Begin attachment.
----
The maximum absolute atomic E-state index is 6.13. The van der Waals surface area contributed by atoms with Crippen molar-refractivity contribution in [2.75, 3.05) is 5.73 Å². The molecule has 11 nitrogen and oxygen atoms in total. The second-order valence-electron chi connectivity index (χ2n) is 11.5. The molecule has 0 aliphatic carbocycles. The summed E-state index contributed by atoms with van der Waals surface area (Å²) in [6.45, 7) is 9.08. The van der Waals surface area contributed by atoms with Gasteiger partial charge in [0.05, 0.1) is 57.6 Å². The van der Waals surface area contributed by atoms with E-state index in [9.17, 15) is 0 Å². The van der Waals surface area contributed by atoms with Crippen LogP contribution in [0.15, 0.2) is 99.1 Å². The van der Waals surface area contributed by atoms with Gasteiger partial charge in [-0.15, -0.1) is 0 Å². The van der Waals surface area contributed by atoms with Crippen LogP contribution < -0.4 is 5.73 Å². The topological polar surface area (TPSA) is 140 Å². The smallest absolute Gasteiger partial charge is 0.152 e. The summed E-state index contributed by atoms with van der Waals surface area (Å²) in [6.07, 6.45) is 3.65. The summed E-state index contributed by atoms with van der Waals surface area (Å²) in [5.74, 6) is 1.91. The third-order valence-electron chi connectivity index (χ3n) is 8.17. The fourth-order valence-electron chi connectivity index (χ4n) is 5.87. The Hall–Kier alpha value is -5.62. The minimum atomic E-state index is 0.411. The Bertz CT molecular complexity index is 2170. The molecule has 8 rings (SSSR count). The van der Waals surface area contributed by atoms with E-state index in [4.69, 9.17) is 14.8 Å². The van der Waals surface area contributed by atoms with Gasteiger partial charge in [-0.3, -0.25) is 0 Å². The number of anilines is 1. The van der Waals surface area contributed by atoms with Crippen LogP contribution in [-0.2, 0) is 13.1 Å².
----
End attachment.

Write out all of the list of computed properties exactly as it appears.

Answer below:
The maximum absolute atomic E-state index is 6.13. The van der Waals surface area contributed by atoms with Crippen molar-refractivity contribution in [2.75, 3.05) is 5.73 Å². The molecule has 11 nitrogen and oxygen atoms in total. The second-order valence-electron chi connectivity index (χ2n) is 11.5. The molecule has 0 aliphatic carbocycles. The summed E-state index contributed by atoms with van der Waals surface area (Å²) in [6.45, 7) is 9.08. The van der Waals surface area contributed by atoms with Gasteiger partial charge in [0.05, 0.1) is 57.6 Å². The van der Waals surface area contributed by atoms with E-state index in [9.17, 15) is 0 Å². The van der Waals surface area contributed by atoms with Crippen LogP contribution in [0.15, 0.2) is 99.1 Å². The van der Waals surface area contributed by atoms with Gasteiger partial charge in [-0.15, -0.1) is 0 Å². The van der Waals surface area contributed by atoms with Crippen LogP contribution < -0.4 is 5.73 Å². The topological polar surface area (TPSA) is 140 Å². The smallest absolute Gasteiger partial charge is 0.152 e. The summed E-state index contributed by atoms with van der Waals surface area (Å²) in [6.07, 6.45) is 3.65. The summed E-state index contributed by atoms with van der Waals surface area (Å²) in [5.74, 6) is 1.91. The third-order valence-electron chi connectivity index (χ3n) is 8.17. The fourth-order valence-electron chi connectivity index (χ4n) is 5.87. The Hall–Kier alpha value is -5.62. The minimum atomic E-state index is 0.411. The Bertz CT molecular complexity index is 2170. The molecule has 8 rings (SSSR count). The van der Waals surface area contributed by atoms with E-state index in [4.69, 9.17) is 14.8 Å². The van der Waals surface area contributed by atoms with Gasteiger partial charge in [-0.3, -0.25) is 0 Å². The number of anilines is 1. The van der Waals surface area contributed by atoms with Crippen LogP contribution in [-0.2, 0) is 13.1 Å².